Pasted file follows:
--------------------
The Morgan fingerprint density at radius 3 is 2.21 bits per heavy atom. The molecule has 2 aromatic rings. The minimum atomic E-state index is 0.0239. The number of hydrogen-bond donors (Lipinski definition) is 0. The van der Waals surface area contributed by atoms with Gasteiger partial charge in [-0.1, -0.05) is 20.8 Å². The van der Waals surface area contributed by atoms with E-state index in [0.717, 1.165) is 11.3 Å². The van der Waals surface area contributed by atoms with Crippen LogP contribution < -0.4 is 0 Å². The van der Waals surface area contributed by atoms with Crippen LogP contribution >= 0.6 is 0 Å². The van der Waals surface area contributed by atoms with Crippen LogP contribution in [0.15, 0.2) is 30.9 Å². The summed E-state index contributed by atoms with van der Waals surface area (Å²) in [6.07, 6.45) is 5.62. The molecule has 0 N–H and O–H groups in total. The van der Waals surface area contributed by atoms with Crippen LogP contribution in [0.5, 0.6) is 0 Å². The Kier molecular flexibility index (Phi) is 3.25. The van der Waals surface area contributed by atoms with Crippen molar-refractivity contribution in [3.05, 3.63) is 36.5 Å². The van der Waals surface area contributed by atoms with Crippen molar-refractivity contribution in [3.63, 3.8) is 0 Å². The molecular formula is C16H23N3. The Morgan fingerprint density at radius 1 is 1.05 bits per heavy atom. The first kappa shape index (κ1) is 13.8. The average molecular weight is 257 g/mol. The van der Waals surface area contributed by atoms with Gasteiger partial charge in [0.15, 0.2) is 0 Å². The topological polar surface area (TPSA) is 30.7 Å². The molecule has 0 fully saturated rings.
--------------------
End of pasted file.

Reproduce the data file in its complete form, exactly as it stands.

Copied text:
The Morgan fingerprint density at radius 3 is 2.21 bits per heavy atom. The molecule has 2 aromatic rings. The minimum atomic E-state index is 0.0239. The number of hydrogen-bond donors (Lipinski definition) is 0. The van der Waals surface area contributed by atoms with Gasteiger partial charge in [-0.1, -0.05) is 20.8 Å². The van der Waals surface area contributed by atoms with E-state index in [0.717, 1.165) is 11.3 Å². The van der Waals surface area contributed by atoms with Crippen LogP contribution < -0.4 is 0 Å². The van der Waals surface area contributed by atoms with Crippen LogP contribution >= 0.6 is 0 Å². The van der Waals surface area contributed by atoms with Crippen LogP contribution in [0.15, 0.2) is 30.9 Å². The summed E-state index contributed by atoms with van der Waals surface area (Å²) in [6.07, 6.45) is 5.62. The molecule has 0 N–H and O–H groups in total. The van der Waals surface area contributed by atoms with Crippen LogP contribution in [0.5, 0.6) is 0 Å². The Kier molecular flexibility index (Phi) is 3.25. The van der Waals surface area contributed by atoms with Crippen molar-refractivity contribution in [3.05, 3.63) is 36.5 Å². The van der Waals surface area contributed by atoms with Crippen molar-refractivity contribution in [3.63, 3.8) is 0 Å². The molecular formula is C16H23N3. The Morgan fingerprint density at radius 1 is 1.05 bits per heavy atom. The first kappa shape index (κ1) is 13.8. The average molecular weight is 257 g/mol. The van der Waals surface area contributed by atoms with Gasteiger partial charge in [0.15, 0.2) is 0 Å². The topological polar surface area (TPSA) is 30.7 Å². The molecule has 0 fully saturated rings.